According to the 1935 census, Liepaja Jews numbered 7,379 and accounted for 12.9% of the city’s total population. During World War II almost the whole Jewish Community of Liepaja was exterminated with only 25 Jews surviving in Liepaja after the World War II.
Most of the significant Jewish properties were destroyed during the bombing of the city, including 11 synagogues and prayer houses.
When the Jewish Community’s activities resumed in 1989, significant attention was paid to research, preservation and promotion of Liepaja’s Jewish history.
- Liepaja Livas cemetery Jewish sector at Cenkones Str. 18/20:
– Liepaja Holocaust Memorial Wall bearing the names of Liepaja Jews exterminated during the Holocaust (dedicated on 9 June 2004)
– Memorial stone commemorating Jewish WWII victims (dedicated in 1993)
– Monument and mass grave of Jewish soldiers who fought for the independence of the State of Latvia in 1918-1919
– Mass grave bearing the names of Jewish soldiers who fought against Nazi Germany during WWII
- Kurshu (Kuršu) Str.11/13 – Rozhu (Rožu) Str. 7: Commemorative column on site of pre-war Liepaja Great Synagogue (destroyed at the beginning of 1941)
- Zvejnieku aleja 7 – Memorial plaque in commemoration of Liepaja Jews murdered at the lighthouse and on the shore at the beginning of WW II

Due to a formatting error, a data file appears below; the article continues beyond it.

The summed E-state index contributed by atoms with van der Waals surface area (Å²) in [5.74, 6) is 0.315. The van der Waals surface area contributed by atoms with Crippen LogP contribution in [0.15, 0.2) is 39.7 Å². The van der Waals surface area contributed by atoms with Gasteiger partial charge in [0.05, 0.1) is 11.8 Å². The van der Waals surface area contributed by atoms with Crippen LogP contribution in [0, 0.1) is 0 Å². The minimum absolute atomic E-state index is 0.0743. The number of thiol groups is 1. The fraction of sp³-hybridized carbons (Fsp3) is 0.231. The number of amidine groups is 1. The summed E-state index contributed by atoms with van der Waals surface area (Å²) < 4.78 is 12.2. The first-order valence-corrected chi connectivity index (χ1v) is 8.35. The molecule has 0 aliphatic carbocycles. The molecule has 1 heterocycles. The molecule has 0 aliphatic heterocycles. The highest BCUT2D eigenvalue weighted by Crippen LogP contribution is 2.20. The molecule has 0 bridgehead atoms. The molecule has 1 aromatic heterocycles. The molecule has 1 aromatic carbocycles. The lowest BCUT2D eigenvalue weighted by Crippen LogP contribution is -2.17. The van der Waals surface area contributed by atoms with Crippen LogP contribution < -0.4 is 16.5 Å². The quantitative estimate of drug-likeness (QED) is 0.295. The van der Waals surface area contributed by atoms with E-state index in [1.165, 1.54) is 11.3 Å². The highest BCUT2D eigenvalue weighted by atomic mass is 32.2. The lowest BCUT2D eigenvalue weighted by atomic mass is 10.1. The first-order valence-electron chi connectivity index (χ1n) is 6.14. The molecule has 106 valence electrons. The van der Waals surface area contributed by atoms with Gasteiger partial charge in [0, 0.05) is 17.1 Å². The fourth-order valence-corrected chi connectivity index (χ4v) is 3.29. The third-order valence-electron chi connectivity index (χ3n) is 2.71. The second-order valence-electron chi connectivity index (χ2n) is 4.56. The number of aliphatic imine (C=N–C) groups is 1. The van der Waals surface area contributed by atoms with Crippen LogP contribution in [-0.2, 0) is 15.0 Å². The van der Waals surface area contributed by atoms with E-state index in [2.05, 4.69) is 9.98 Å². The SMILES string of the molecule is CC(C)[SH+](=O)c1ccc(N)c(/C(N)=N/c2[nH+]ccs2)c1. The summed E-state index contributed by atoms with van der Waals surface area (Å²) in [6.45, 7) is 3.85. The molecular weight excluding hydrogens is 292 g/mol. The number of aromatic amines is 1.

- Raiņa Park. Memorial Stone
It was here that, at the beginning of World War II, the first victims of the Holocaust were killed and buried. Later human remains of Holocaust victims were reburied in common graves in the Jewish and Central Cemeteries.
- Tiesas Str. 5: former women’s prison. It was here that, at the beginning of World War II, hundreds of Jews were rounded up and taken to the Shkede (Šķēde) dunes and killed.
- Kungu/Darzu/Bariņju Str: Liepaja Ghetto Memorial Stone.
- Tirgoņju iela 18: former Fireplace square. During the Holocaust, thousands of Liepaja Jews were rounded up here and later sent to forced labor camps, from which most never returned.
- Tirgoņu iela 22: Memorial plaque on façade (on site of Dr Range’s premises). During the period October 1943 to May 1945 in a shelter at the back of the basement, beneath the bakery, Johanna and Roberts Sedols hid and saved 11 Jews. For this heroic deed they were honored as “Righteous among the Nations” by the State of Israel.
- Shkede dunes: Memorial to the Jews of Liepaja – victims of the Holocaust 1941-1945. It was here that, on 15-17 December 1941 thousands of Liepaja Jews were murdered (dedicated on 03 June 2005).
- Shkede dunes: “The Righteous Gentiles Alley” dedicated to 27 Liepaja Gentiles who saved or aided Liepaja Jews (dedicated on 09 July 2014).